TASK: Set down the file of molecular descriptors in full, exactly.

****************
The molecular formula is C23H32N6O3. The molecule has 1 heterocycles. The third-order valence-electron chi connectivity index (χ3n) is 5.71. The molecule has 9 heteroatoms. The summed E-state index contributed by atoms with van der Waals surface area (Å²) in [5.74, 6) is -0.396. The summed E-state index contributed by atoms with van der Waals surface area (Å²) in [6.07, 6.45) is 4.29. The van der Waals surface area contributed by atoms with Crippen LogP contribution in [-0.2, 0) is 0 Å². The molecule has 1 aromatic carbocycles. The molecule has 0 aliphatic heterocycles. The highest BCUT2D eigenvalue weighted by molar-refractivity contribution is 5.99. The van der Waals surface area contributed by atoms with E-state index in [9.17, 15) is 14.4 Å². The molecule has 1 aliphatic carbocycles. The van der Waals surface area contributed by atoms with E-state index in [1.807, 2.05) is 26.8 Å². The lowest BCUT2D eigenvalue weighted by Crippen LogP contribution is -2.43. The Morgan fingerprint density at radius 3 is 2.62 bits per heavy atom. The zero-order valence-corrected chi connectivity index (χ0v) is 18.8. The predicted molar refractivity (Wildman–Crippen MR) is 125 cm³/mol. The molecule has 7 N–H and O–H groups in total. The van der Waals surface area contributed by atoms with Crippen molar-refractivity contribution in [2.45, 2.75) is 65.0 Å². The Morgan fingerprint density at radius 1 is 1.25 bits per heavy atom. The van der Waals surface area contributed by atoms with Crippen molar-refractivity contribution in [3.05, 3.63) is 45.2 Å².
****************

The molecular formula is C23H32N6O3. The molecule has 1 heterocycles. The third-order valence-electron chi connectivity index (χ3n) is 5.71. The molecule has 9 heteroatoms. The summed E-state index contributed by atoms with van der Waals surface area (Å²) in [5.74, 6) is -0.396. The summed E-state index contributed by atoms with van der Waals surface area (Å²) in [6.07, 6.45) is 4.29. The van der Waals surface area contributed by atoms with Crippen LogP contribution in [-0.2, 0) is 0 Å². The molecule has 1 aromatic carbocycles. The molecule has 0 aliphatic heterocycles. The highest BCUT2D eigenvalue weighted by molar-refractivity contribution is 5.99. The van der Waals surface area contributed by atoms with E-state index in [9.17, 15) is 14.4 Å². The molecule has 1 aliphatic carbocycles. The van der Waals surface area contributed by atoms with E-state index in [1.807, 2.05) is 26.8 Å². The lowest BCUT2D eigenvalue weighted by Crippen LogP contribution is -2.43. The Morgan fingerprint density at radius 3 is 2.62 bits per heavy atom. The zero-order valence-corrected chi connectivity index (χ0v) is 18.8. The predicted molar refractivity (Wildman–Crippen MR) is 125 cm³/mol. The molecule has 7 N–H and O–H groups in total. The van der Waals surface area contributed by atoms with Crippen molar-refractivity contribution in [2.45, 2.75) is 65.0 Å². The Morgan fingerprint density at radius 1 is 1.25 bits per heavy atom. The van der Waals surface area contributed by atoms with Crippen molar-refractivity contribution in [3.05, 3.63) is 45.2 Å².